by inPAINT

down_se_etsec125a_571894_a_24aYou could be the most experienced painter and buy the very best paint and top-of-the-line brushes, rollers and sprayers—but if you aren’t working with a good surface, none of that matters.

If you’re working with a large surface that must first be sanded, you’ll want a power sander that is up to the task.

So we asked four pros for their recommendations.







Randall Reese uses a sander on nearly every job. The owner of LVX Painting in Newport, KY, has these three DeWALT sanders in his arsenal: one 5″ Random Orbit Sander and two 1/4-Sheet Palm Grip Sander Kits.

He chose to standardize his power tools by manufacturer to keep batteries consistent across the board. “And I chose DeWALT because they have a superior product line and have a product in every category of power tool,” he says.

One drawback, however, is that the DeWALT sanders don’t hook up to a HEPA vacuum, he notes.

That’s why Reese recently added these Festool sanders to the mix: an RO 90 DX Multi-Mode Rotex Sander, an LS 130 EQ Linear Detail Sander, and an RO 125 FEQ Multi-Mode Rotex Sander. “That one completely removes paint—and wood— if you’re not careful!” he says.

He purchased these sanders specifically for dealing with the removal of lead paint. Reese’s company works mostly in the residential space and members of his team have lead-safe certifications.

When used with Festool’s HEPA dust extractors, the sanders promise to be virtually dust-free, which makes them perfect for work on lead-based paint.


As a woman in the male-dominated field of painting, Susie Hall says her small stature is partly what drives her choice of sanders. Hall, who does mostly residential interiors, owns Ideal Painting in Merrimack, NH, and loves her PORTER-CABLE 7800 Drywall Sander with Dust Collection.

“I sand all my walls,” she says. “It gives me better adhesion for the paint.” Before discovering her current sander, she had been sanding everything by hand. Then, she rented a PORTER-CABLE 7800 for two days.

“I said, ‘I have to own one these,’” she says. “It was well worth the investment. It’s paid for itself tenfold.”

She loves the ability to angle the wand and navigate a wall’s contours.

“It takes just a little bit of pressure to sand down old paint and get rid of any imperfections,” she says. “It does a beautiful job.”

Plus, she says, it’s increased her productivity tremendously. “In 20 minutes, I can get done what would take two hours otherwise,” she notes. “And it does a much better job.”


Scott Burt, owner of Topcoat Finishes in Vermont, knows a good power sander needs to be in his truck.

“We have to be prepared,” he says. “So, I’ll carry two or three sanders that can do everything possible.” For his money, Burt likes Festool’s sanders.

His favorite for everyday projects is Festool’s RO 90 DX Multi-Mode Rotex Sander.

“It’s a good, all-purpose sander,” he notes. “It has three different modes of operation, which gives a lot of flexibility for one tool. Because it can do a lot of things, I always have that one in my truck.”

Burt’s other go-to power sander is Festool’s 5″ Random Orbit Sander ETS EC125/3.

“The brushless technology reduces the vibration, which is great,” he says. Plus, Burt adds, this compact tool consumes less power and produces less heat than other sanders. Festool’s HEPA dust extractors are another great selling point for Burt.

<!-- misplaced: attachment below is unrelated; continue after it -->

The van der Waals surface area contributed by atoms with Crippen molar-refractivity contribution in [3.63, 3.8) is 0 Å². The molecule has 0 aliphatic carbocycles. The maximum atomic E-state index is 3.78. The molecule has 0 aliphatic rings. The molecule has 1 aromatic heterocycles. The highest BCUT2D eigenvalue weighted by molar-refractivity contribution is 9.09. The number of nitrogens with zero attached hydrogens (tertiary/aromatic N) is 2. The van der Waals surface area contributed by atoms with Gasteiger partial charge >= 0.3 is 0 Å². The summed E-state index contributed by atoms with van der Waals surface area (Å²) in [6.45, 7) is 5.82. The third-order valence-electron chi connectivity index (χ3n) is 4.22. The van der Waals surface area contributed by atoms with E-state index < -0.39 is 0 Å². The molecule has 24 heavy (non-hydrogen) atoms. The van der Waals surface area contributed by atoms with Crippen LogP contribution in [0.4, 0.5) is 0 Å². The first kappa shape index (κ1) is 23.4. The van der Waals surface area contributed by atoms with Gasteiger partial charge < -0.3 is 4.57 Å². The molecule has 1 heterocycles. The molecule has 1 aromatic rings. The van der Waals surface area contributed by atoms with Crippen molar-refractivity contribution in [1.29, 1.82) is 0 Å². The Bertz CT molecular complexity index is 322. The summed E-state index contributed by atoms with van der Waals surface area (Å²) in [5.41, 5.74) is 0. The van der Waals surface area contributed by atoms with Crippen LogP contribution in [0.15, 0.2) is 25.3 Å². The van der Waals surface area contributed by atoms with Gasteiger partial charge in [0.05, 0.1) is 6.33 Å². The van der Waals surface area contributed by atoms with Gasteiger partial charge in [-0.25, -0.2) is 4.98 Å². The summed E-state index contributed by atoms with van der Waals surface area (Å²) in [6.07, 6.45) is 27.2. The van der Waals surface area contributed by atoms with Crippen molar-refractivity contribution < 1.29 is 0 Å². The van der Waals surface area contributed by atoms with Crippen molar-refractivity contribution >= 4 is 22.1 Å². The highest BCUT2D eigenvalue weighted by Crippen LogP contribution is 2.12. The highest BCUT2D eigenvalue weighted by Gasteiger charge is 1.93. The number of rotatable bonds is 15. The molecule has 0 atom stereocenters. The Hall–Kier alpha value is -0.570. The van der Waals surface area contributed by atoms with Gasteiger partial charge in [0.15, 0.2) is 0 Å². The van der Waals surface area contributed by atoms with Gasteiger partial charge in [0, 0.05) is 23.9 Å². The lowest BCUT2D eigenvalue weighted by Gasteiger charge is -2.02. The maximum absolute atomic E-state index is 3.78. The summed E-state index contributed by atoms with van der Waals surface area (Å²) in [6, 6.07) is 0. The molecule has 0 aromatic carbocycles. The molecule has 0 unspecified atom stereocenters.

“We do a lot of sanding on decks, porches, garage doors and thresholds, and with the Festool system, we can be sure we’re not blowing dust on the side of the house,” he says. “Our customers really appreciate that.”

Topcoat, which has been in business since 1996, also does a great deal of work in its two shops. For door, trim and cabinetry work, they like Festool’s fine-finish sanders and find that the dust extractors offer a tremendous advantage.

“The dust extractor gives us complete control over the environment,” he says. “We really appreciate the HEPA filters for the cleanliness of the work environment.”


With a focus on residential customers, Louis Buchetto works as a handyman and painter in Sacramento, CA. Over the years, he’s taken on more and more cabinet refinishing work, and his DeWALT 5″ Random Orbit Sander has been a steady companion.

Great for trim and woodwork, including cabinets and doors, this sander is lightweight, yet powerful, Buchetto says. It’s also built to last, he adds.

“I’ve replaced a part here and there, but I’ve had mine for 10 or 12 years,” he says.

While his DeWALT is a reliable sander, a new product is starting to edge it out for exterior work: the WAGNER PaintEater.

“It’s not technically a sander, but it replaces a sander,” he says. “It’s amazing for removing paint—even latex paint, which is very hard to do.”

It promises to remove peeling paint without damaging the substrate.

Plus, the PaintEater, which Buchetto cautions is not for use on bare wood, has one feature in particular that he loves: one disc covers an impressively large surface area, which comes in handy for a job with a lot of exterior trim.

“If I were using a sander, I’d have to stop every two to three minutes to change the disc,” he says. “And when you’re up on a ladder, that’s a pain.” You’ll save a lot of money on discs and find great results with it, he says

“Sanding a house that has peeling paint and irregular surfaces painted with today’s latex paint is really difficult,” he says. “This thing gets those irregular transitions to be quite smooth. It’s a super, super product.”

Indeed, he loves his PaintEater. “I’d like to start a religion around this tool,” he says, only half-joking.


Current Issue

Current IssueRead the current issue in page-turner format.





Free Subscription

Sign up for your FREE subscription to inPAINT magazine, delivered directly to your mailbox.

Sign up